Must a house and a brand shout merely to exist? Perhaps. Yet reticence was never an issue for Elbaz. Though not flashy in the common or coarse sense, his work incorporates an element of chic flamboyance that a woman can embrace if she wants to. That’s one of his great strengths as a designer — he can do many things, but always with a clear and distinct signature, and always grounded in his devotion to addressing the needs of real women (albeit extremely well-heeled) who have to get dressed. While his shows were exquisitely editorial in presentation, it was impossible to take in an Alber show and not react as a woman first and fashion professional second. These are complicated times in fashion. As Elbaz suggested, the confusion and tension are palpable, sprung from a sense of encroaching upheaval yet with no corresponding vision of what an emergent template might look like. The escalation of global fascination in fashion has been tremendous, fueled by the convergent forces of the digital explosion and the opening of new markets that 20 years ago didn’t exist in the Western business psyche. In response, creative and business hopefuls have flooded the space — including many of remarkable talent. It’s inevitable with so many now in the game, market shares for most, up to and including the most powerful, are likely to suffer. At the same time, the recent trend of major designer exits (Raf Simons from Dior; Alexander Wang from Balenciaga) will impact how consumers relate to the brands they buy and how incoming designers view their jobs.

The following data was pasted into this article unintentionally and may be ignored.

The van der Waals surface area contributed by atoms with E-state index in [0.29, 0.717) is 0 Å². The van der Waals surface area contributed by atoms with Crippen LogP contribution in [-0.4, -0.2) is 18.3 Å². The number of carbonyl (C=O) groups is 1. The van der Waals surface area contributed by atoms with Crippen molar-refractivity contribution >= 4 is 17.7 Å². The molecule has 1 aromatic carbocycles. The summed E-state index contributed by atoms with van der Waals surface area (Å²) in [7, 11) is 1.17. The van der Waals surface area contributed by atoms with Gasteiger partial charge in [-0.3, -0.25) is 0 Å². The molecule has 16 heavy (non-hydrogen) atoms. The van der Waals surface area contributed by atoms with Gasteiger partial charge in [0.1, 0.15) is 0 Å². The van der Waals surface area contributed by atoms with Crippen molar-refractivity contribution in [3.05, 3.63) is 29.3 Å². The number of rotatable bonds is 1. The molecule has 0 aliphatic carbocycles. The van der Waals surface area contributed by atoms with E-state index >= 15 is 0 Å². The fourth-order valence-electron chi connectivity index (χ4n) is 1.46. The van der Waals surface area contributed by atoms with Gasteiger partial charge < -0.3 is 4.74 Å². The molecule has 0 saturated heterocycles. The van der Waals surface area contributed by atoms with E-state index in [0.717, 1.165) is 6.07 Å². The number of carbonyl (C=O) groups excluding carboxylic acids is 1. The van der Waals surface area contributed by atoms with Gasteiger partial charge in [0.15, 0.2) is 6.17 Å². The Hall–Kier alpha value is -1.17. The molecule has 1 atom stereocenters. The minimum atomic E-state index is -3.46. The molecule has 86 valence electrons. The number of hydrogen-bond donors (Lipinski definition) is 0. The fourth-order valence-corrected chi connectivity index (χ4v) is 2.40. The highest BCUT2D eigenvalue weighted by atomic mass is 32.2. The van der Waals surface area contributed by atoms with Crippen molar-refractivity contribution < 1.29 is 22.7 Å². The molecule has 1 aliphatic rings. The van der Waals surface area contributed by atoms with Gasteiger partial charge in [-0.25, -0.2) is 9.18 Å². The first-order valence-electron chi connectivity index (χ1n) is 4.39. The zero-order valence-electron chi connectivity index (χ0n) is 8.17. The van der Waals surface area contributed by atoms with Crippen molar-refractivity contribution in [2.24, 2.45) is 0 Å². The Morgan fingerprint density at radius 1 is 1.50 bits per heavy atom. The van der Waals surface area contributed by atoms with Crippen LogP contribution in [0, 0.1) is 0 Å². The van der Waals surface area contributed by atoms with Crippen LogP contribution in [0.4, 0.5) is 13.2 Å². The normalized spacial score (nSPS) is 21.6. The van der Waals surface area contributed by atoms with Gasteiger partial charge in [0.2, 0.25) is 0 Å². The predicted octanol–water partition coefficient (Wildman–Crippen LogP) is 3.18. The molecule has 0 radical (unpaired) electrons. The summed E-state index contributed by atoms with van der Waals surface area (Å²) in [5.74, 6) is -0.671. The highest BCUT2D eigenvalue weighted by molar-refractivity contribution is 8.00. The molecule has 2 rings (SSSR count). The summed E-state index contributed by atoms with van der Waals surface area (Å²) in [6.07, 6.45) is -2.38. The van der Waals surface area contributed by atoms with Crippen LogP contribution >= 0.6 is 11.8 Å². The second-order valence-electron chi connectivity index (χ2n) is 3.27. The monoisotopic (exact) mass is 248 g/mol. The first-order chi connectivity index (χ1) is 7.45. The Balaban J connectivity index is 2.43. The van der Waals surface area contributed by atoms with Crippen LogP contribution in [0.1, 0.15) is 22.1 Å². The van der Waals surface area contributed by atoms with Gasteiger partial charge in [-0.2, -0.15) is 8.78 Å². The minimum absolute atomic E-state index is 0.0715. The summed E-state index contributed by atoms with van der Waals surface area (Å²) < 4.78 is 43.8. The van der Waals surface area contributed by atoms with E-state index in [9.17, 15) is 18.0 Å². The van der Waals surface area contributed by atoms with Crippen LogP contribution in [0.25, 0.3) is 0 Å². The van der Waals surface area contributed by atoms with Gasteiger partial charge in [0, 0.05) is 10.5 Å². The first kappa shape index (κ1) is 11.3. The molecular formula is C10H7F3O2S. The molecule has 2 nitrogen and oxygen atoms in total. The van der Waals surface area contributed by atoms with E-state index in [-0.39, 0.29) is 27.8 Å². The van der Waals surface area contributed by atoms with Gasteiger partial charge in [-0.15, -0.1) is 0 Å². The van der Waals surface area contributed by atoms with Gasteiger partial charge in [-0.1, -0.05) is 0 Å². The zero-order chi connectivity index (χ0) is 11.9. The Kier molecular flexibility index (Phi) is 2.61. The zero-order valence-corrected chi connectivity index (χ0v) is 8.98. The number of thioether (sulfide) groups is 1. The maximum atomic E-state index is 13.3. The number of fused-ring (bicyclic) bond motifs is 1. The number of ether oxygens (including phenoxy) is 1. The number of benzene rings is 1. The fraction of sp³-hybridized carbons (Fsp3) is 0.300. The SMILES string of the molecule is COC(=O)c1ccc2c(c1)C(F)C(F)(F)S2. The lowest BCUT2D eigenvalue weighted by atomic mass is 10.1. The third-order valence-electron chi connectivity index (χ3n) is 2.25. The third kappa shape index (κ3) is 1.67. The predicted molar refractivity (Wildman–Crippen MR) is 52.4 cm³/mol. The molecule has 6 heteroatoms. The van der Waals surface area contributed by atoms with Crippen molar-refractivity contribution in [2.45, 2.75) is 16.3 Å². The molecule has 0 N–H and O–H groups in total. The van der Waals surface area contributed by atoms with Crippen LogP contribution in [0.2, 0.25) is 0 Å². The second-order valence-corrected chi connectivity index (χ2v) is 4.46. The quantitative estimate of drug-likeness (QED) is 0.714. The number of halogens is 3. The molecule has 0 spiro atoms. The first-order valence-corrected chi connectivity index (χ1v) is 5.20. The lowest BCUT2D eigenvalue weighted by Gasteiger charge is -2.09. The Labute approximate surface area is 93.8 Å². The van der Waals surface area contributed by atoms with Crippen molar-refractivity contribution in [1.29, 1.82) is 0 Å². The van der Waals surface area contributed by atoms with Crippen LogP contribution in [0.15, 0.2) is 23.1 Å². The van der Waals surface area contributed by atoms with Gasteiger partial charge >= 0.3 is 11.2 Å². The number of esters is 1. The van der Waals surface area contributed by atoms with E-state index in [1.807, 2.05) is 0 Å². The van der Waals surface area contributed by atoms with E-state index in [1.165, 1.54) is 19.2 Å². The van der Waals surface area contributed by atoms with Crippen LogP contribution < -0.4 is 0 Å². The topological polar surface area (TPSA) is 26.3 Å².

Fashion is a discipline of passion. In recent history, most designers who have been signed by a major house have put their hearts and souls into their work with the same intensity as if their own names were on the door. Even within that context, Elbaz’s Lanvin tenure is particularly poignant; his refined, highly developed mark on the house stands out. Most fashion-aware people today — those who work in the industry as well as serious shoppers and others who might buy little but consume a lot in terms of fashion entertainment — have little or no concept of Jeanne Lanvin. They may recall a flacon of Arpege on Grandmother’s vanity (and Arpege isn’t Chanel No.5) — but beyond that, there is no current populist memory of Jeanne Lanvin. Yes, a few professional fashion historians and informed amateur buffs can wax informative about draping and languid silhouettes, but most people don’t know and don’t care.